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Life on Earth didn’t arise as described in textbooks

New research challenges the long-standing belief that increased oxygen levels triggered the emergence of complex multicellular organisms during the Avalon explosion, a precursor to the renowned Cambrian explosion that occurred between 685 and 800 million years ago.

Previously, it was thought that higher oxygen concentrations facilitated the evolutionary development of advanced marine organisms. However, a study conducted by researchers from the University of Copenhagen, in collaboration with Woods Hole Oceanographic Institute, the University of Southern Denmark, and Lund University, among others, suggests otherwise.

The team analyzed the chemical composition of ancient rock samples from the Oman Mountains to determine oxygen concentrations in Earth’s oceans during the appearance of multicellular organisms. Surprisingly, the results showed that oxygen levels had not significantly increased during that period. In fact, they remained 5-10 times lower than present-day levels, comparable to the oxygen found at twice the height of Mount Everest.

Associate Professor Christian J. Bjerrum, who has extensively studied the origin of life, explains, “Our measurements provide a good picture of what average oxygen concentrations were in the world’s oceans at the time. And it’s apparent to us that there was no major increase in the amount of oxygen when more advanced fauna began to evolve and dominate Earth. In fact, there was somewhat of a slight decrease.”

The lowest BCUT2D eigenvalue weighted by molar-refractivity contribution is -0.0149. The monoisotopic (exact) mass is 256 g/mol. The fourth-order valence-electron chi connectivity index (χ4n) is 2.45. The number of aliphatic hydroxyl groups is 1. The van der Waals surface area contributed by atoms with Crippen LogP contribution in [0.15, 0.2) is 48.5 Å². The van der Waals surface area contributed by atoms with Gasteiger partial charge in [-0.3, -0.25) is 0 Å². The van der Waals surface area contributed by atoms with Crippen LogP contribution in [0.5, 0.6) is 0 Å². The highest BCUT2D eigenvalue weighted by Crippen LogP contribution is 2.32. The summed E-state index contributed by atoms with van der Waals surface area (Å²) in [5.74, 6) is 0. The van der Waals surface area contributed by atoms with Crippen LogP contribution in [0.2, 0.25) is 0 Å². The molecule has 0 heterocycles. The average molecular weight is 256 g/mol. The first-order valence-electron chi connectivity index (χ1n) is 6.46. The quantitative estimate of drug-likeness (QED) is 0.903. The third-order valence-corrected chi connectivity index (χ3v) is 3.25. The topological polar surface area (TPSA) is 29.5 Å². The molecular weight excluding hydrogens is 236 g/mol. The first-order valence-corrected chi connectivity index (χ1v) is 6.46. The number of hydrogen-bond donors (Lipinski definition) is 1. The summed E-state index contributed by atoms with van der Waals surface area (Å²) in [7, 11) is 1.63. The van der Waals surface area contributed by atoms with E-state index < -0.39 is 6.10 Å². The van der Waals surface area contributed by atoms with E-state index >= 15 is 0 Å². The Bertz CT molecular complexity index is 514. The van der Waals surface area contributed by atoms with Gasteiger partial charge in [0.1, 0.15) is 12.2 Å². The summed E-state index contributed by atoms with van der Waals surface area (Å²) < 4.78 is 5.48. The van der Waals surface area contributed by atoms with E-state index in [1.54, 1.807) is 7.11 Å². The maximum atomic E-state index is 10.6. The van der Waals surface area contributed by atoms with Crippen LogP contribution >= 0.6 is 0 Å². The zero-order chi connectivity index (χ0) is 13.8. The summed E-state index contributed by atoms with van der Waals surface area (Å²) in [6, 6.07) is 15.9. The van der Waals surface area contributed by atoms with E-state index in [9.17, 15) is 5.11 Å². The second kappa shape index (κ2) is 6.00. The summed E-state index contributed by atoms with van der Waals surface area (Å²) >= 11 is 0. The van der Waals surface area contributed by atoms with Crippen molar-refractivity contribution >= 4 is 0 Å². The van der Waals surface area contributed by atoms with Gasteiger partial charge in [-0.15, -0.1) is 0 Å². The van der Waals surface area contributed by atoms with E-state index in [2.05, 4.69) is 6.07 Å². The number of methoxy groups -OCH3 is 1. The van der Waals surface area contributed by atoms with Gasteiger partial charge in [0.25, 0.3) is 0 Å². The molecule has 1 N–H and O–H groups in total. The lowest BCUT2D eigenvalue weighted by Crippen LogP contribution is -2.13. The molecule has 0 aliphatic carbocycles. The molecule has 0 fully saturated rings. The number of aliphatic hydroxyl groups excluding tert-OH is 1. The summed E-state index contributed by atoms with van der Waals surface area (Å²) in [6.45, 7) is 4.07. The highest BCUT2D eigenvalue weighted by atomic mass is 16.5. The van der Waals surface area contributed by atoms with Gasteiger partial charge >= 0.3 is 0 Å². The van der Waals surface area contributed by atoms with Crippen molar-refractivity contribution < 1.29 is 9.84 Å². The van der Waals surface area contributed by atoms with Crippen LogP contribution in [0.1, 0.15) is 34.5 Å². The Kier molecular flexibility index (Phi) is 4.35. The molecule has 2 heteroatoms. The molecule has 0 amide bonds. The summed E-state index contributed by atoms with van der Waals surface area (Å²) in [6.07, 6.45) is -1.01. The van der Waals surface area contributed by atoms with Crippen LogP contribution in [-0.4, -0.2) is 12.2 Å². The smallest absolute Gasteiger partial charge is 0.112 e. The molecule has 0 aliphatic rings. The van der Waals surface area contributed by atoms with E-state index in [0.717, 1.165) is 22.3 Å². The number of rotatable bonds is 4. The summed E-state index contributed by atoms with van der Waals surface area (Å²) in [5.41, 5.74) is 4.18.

This finding challenges the established understanding of the role of oxygen in the development of advanced life forms on Earth. It necessitates a reevaluation of existing knowledge and calls for revisions to textbooks.

While the researchers acknowledge the many unknowns and controversies surrounding this topic, Bjerrum hopes that their findings will encourage scientists worldwide to reinterpret their previous research and data in light of the notion that oxygen was not the driving force behind the development of life.

The study’s results raise the question of what triggered the explosion of life during that era if not oxygen. Bjerrum suggests that low oxygen levels might have played a role, offering protection to organisms’ stem cells and allowing them to develop peacefully. This phenomenon has been observed in cancer research, where low oxygen levels help regulate stem cells until an organism determines their specific type of cell development.

The research team analyzed rock samples from various locations, including the Oman Mountains, which were submerged during the Avalon explosion. Fossils from three different mountain ranges worldwide—Oman Mountains (Oman), Mackenzie Mountains (NW Canada), and the Yangtze Gorges area of South China—confirmed the findings. By examining the chemical composition of layers in the seabed formed by the deposition of clay and sand, the researchers gained insights into ocean chemistry from hundreds of millions of years ago.

The study employed Thallium and Uranium isotopes found in the mountains to estimate oxygen levels during the relevant period. The findings challenge the long-held belief that oxygen was the primary driver of the development of complex life forms, shedding new light on the conditions and factors that contributed to the success of life’s emergence on Earth.




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